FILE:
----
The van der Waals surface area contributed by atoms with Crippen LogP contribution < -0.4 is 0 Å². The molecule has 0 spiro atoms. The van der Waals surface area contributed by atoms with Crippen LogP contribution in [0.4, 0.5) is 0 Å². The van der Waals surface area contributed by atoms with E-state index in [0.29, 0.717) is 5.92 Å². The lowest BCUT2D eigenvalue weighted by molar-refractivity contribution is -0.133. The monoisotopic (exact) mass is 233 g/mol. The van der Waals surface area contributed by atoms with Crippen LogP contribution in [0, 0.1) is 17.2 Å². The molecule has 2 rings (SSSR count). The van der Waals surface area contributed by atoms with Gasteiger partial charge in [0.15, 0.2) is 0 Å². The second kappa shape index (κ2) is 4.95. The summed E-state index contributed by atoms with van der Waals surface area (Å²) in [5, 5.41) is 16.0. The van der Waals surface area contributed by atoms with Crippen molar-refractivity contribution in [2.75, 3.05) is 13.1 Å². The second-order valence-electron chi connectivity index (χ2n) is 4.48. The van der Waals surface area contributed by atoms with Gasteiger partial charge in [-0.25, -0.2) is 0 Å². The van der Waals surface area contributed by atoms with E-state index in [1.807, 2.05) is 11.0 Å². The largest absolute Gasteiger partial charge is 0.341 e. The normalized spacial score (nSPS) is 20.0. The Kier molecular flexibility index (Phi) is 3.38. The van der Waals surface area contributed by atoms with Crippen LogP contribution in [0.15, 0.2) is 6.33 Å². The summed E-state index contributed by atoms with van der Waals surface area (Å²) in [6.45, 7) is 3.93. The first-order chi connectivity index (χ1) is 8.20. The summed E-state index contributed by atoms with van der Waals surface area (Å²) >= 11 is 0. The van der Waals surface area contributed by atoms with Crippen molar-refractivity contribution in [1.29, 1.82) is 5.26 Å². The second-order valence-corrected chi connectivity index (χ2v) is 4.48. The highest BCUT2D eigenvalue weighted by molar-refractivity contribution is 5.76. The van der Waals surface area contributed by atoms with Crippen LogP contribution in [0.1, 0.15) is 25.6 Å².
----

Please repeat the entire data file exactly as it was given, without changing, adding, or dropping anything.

The van der Waals surface area contributed by atoms with Crippen LogP contribution < -0.4 is 0 Å². The molecule has 0 spiro atoms. The van der Waals surface area contributed by atoms with Crippen LogP contribution in [0.4, 0.5) is 0 Å². The van der Waals surface area contributed by atoms with E-state index in [0.29, 0.717) is 5.92 Å². The lowest BCUT2D eigenvalue weighted by molar-refractivity contribution is -0.133. The monoisotopic (exact) mass is 233 g/mol. The van der Waals surface area contributed by atoms with Crippen LogP contribution in [0, 0.1) is 17.2 Å². The molecule has 2 rings (SSSR count). The van der Waals surface area contributed by atoms with Gasteiger partial charge in [0.15, 0.2) is 0 Å². The second kappa shape index (κ2) is 4.95. The summed E-state index contributed by atoms with van der Waals surface area (Å²) in [5, 5.41) is 16.0. The van der Waals surface area contributed by atoms with Crippen molar-refractivity contribution in [2.75, 3.05) is 13.1 Å². The second-order valence-electron chi connectivity index (χ2n) is 4.48. The van der Waals surface area contributed by atoms with Gasteiger partial charge in [-0.25, -0.2) is 0 Å². The van der Waals surface area contributed by atoms with E-state index in [1.807, 2.05) is 11.0 Å². The largest absolute Gasteiger partial charge is 0.341 e. The normalized spacial score (nSPS) is 20.0. The Kier molecular flexibility index (Phi) is 3.38. The van der Waals surface area contributed by atoms with Crippen LogP contribution in [0.15, 0.2) is 6.33 Å². The summed E-state index contributed by atoms with van der Waals surface area (Å²) in [6.45, 7) is 3.93. The first-order chi connectivity index (χ1) is 8.20. The summed E-state index contributed by atoms with van der Waals surface area (Å²) >= 11 is 0. The van der Waals surface area contributed by atoms with Crippen molar-refractivity contribution in [1.29, 1.82) is 5.26 Å². The second-order valence-corrected chi connectivity index (χ2v) is 4.48. The highest BCUT2D eigenvalue weighted by molar-refractivity contribution is 5.76. The van der Waals surface area contributed by atoms with Crippen LogP contribution in [0.1, 0.15) is 25.6 Å².